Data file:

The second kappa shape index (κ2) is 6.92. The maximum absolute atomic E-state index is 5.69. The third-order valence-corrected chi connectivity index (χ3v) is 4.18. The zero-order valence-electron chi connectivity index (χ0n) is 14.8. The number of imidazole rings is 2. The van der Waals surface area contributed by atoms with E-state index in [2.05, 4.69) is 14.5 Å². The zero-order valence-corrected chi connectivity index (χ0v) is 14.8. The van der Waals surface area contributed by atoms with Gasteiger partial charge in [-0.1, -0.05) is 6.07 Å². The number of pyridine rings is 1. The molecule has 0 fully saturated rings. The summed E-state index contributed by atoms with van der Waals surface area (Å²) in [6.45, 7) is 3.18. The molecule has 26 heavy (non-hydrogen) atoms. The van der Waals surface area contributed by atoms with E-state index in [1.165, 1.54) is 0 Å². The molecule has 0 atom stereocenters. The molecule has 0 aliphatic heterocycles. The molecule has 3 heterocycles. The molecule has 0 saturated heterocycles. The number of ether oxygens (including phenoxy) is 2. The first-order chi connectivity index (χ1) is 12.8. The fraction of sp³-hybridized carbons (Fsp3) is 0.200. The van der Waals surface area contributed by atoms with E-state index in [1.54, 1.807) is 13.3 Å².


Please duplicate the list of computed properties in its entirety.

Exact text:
The second kappa shape index (κ2) is 6.92. The maximum absolute atomic E-state index is 5.69. The third-order valence-corrected chi connectivity index (χ3v) is 4.18. The zero-order valence-electron chi connectivity index (χ0n) is 14.8. The number of imidazole rings is 2. The van der Waals surface area contributed by atoms with E-state index in [2.05, 4.69) is 14.5 Å². The zero-order valence-corrected chi connectivity index (χ0v) is 14.8. The van der Waals surface area contributed by atoms with Gasteiger partial charge in [-0.1, -0.05) is 6.07 Å². The number of pyridine rings is 1. The molecule has 0 fully saturated rings. The summed E-state index contributed by atoms with van der Waals surface area (Å²) in [6.45, 7) is 3.18. The molecule has 26 heavy (non-hydrogen) atoms. The van der Waals surface area contributed by atoms with E-state index in [1.165, 1.54) is 0 Å². The molecule has 0 atom stereocenters. The molecule has 0 aliphatic heterocycles. The molecule has 3 heterocycles. The molecule has 0 saturated heterocycles. The number of ether oxygens (including phenoxy) is 2. The first-order chi connectivity index (χ1) is 12.8. The fraction of sp³-hybridized carbons (Fsp3) is 0.200. The van der Waals surface area contributed by atoms with E-state index in [1.54, 1.807) is 13.3 Å².